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MMD responds to contemporary trends in African Christianity

by John Jusu, MMD curriculum administrator

It is common knowledge that Christianity in Africa is growing at an alarming rate, but the quality of Christian life, influence and commitment in situations where the church is growing is dwindling.

Africa is rapidly becoming Christian in the same measure it is rapidly becoming one of the most corrupt and unsafe places to live, as poverty, disease and wars continue to ravage communities. This inverse relationship between Christian growth and societal vices has become a defining factor for the ministry of More than a Mile Deep (MMD).

Theological training within the seminary and the Bible colleges has been deemed irrelevant to the point that many are referring to the seminaries as cemeteries. Consequently, many organizations are now mass-training church workers without proper attention to the effectiveness and efficacy of the training. The interest has been in numbers and not quality.

Training facilitators in Africa
Training facilitators who train Christians in hostile contexts

MMD is thus caught between seminaries deemed ineffective at producing ministers for the church, and the non-formal modes of training mushrooming across Africa, mass producing without tangible results in terms of quality of pastoral leadership. These mass-trained pastors — and sometimes self-trained pastors — have misled the church into heresy.

MMD is now responding in meaningful ways to the needs of these two training paradigms.

  1. MMD recently signed a memorandum of understanding with South African Theological Seminary (SATS). The memorandum allows credits earned by students in MMD programs to be transferred to the seminary. To this effect, SATS can offer its degrees to MMD students. This is significant for credentialing purposes. There is now a clear path for our students to continue their studies to a doctoral level. This opens the door for MMD to rescue some dying theological institutions and to influence their programs with the aim of converting them from “cemeteries” to transformational sites.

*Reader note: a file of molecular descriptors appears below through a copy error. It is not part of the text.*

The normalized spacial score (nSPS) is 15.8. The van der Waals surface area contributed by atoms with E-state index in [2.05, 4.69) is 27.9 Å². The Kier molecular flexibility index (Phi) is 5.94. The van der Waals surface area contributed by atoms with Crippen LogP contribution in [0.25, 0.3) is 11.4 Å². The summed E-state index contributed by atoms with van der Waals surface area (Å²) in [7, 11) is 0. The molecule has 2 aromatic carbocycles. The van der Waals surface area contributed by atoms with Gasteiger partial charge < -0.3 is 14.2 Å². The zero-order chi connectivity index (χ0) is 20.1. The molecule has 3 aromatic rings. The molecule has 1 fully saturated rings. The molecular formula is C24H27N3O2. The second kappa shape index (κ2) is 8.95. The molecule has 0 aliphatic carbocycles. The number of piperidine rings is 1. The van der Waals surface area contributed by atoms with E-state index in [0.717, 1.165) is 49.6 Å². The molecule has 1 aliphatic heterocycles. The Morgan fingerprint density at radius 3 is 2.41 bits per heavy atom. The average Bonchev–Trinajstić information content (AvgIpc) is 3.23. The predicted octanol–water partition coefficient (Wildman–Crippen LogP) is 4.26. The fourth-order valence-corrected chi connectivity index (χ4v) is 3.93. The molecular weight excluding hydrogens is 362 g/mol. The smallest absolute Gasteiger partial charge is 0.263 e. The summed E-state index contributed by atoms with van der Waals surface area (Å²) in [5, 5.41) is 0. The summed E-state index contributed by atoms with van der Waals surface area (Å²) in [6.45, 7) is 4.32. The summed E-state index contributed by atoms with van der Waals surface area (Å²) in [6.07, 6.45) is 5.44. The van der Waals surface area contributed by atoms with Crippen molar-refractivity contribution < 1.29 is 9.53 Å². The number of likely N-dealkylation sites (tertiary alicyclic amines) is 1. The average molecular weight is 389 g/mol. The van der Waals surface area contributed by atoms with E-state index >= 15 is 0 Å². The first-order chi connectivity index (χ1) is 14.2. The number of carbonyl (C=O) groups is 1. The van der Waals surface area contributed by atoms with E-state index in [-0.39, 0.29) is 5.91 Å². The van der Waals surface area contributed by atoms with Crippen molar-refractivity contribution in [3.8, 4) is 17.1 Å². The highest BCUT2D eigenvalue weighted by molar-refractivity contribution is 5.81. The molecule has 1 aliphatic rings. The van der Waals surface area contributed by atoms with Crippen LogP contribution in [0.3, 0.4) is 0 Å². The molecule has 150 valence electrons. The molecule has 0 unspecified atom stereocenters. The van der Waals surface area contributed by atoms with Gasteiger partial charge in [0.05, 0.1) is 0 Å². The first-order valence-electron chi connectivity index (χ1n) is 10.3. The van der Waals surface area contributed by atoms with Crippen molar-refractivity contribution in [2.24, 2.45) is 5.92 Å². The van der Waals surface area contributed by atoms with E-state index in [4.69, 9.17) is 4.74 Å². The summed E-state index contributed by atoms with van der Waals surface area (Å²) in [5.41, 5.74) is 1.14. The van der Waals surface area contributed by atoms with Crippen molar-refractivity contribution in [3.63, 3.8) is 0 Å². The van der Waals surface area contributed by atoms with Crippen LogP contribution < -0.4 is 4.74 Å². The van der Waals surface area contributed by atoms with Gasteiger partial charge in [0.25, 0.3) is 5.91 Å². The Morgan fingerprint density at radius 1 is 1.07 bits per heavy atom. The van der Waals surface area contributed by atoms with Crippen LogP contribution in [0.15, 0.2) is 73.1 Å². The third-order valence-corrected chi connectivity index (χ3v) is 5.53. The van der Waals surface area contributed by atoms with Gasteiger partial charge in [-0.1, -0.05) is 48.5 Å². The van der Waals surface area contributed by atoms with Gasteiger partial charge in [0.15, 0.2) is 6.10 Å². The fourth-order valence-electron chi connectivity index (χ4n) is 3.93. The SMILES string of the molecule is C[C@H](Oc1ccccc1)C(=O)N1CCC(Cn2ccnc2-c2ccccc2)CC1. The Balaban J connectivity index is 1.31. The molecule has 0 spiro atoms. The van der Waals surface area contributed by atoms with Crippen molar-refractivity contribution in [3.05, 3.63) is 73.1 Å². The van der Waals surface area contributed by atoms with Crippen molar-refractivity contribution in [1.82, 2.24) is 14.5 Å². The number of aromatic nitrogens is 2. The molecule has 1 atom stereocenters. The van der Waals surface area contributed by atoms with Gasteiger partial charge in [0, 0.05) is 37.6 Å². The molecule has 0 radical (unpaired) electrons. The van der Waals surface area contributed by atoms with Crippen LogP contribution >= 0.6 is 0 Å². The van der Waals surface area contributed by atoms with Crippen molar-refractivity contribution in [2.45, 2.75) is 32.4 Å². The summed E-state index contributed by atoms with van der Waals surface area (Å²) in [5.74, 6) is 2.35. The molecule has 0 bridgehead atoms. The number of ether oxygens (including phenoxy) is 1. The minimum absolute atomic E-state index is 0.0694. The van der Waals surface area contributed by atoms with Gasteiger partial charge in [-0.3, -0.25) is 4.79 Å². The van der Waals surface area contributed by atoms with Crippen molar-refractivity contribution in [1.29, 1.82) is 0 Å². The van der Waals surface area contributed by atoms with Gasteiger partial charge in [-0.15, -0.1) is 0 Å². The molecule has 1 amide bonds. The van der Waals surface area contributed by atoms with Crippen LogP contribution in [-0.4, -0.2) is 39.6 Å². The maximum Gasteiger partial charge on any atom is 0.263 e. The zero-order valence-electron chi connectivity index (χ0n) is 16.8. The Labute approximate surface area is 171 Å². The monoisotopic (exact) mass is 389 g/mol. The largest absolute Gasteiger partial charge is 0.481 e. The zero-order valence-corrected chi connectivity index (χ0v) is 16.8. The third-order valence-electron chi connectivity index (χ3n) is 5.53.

2. To help the institutions that are mass producing, MMD has gone into other modes of delivery which will attract students and add credence to these institutions. In Burundi, for example, MMD is producing and experimenting with a vernacular curriculum and also offered a workshop to MMD trainers about orality as a means of learning. Orality and vernacular curriculum have the potential to help MMD reach a wider audience with quality theological education.

To remain relevant to issues in Africa, MMD has started to review all its courses. Courses currently under review are Transforming Communities through Holistic Engagement, Pastoral Guidance and Counselling in the Era of HIV/AIDS and Practical Christian Living. These courses are now more than ten years old and ready for updates.

In addition, MMD is developing new courses and conducting writers’ workshops. Three courses are now on the verge of pilot testing: Managing Conflicts in Africa, Handling Witchcraft and Witchcraft Accusation and Discipling the African Youth. The framework for engaging universities, Bible colleges and seminaries desiring a transformational curriculum has been designed and is currently under review. And, we have organized and carried out seminars for course writers in Nigeria, Cameroon and Kenya.

MMD training of trainers
MMD training of trainers: use what you have